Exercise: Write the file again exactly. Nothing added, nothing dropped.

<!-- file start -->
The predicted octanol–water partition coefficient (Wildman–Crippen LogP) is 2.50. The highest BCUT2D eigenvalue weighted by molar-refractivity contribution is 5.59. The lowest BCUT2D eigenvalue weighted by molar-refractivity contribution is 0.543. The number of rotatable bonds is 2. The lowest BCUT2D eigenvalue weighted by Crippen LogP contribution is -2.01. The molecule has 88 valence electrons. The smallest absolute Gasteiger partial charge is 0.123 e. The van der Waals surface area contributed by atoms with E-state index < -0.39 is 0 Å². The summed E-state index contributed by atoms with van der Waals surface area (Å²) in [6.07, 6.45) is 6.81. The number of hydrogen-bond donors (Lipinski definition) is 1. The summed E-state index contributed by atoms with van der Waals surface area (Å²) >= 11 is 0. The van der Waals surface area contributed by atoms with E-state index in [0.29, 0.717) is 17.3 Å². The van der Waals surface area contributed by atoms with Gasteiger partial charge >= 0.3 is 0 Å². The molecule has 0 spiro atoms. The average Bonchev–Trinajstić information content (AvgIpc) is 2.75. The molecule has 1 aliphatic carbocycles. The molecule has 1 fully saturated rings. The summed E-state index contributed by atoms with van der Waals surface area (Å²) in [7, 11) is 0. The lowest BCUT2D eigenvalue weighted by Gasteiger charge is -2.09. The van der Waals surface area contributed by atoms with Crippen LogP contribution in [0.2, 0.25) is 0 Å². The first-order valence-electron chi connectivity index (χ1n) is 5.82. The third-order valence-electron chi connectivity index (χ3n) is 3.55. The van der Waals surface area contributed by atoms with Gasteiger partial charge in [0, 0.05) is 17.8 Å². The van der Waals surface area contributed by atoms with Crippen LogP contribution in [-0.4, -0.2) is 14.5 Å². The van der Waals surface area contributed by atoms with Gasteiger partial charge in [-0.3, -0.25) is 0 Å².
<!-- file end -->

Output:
The predicted octanol–water partition coefficient (Wildman–Crippen LogP) is 2.50. The highest BCUT2D eigenvalue weighted by molar-refractivity contribution is 5.59. The lowest BCUT2D eigenvalue weighted by molar-refractivity contribution is 0.543. The number of rotatable bonds is 2. The lowest BCUT2D eigenvalue weighted by Crippen LogP contribution is -2.01. The molecule has 88 valence electrons. The smallest absolute Gasteiger partial charge is 0.123 e. The van der Waals surface area contributed by atoms with E-state index < -0.39 is 0 Å². The summed E-state index contributed by atoms with van der Waals surface area (Å²) in [6.07, 6.45) is 6.81. The number of hydrogen-bond donors (Lipinski definition) is 1. The summed E-state index contributed by atoms with van der Waals surface area (Å²) >= 11 is 0. The van der Waals surface area contributed by atoms with E-state index in [0.29, 0.717) is 17.3 Å². The van der Waals surface area contributed by atoms with Gasteiger partial charge >= 0.3 is 0 Å². The molecule has 0 spiro atoms. The average Bonchev–Trinajstić information content (AvgIpc) is 2.75. The molecule has 1 aliphatic carbocycles. The molecule has 1 fully saturated rings. The summed E-state index contributed by atoms with van der Waals surface area (Å²) in [7, 11) is 0. The lowest BCUT2D eigenvalue weighted by Gasteiger charge is -2.09. The van der Waals surface area contributed by atoms with Crippen LogP contribution in [0.2, 0.25) is 0 Å². The first-order valence-electron chi connectivity index (χ1n) is 5.82. The third-order valence-electron chi connectivity index (χ3n) is 3.55. The van der Waals surface area contributed by atoms with Gasteiger partial charge in [0, 0.05) is 17.8 Å². The van der Waals surface area contributed by atoms with Crippen LogP contribution in [-0.4, -0.2) is 14.5 Å². The van der Waals surface area contributed by atoms with Gasteiger partial charge in [-0.3, -0.25) is 0 Å².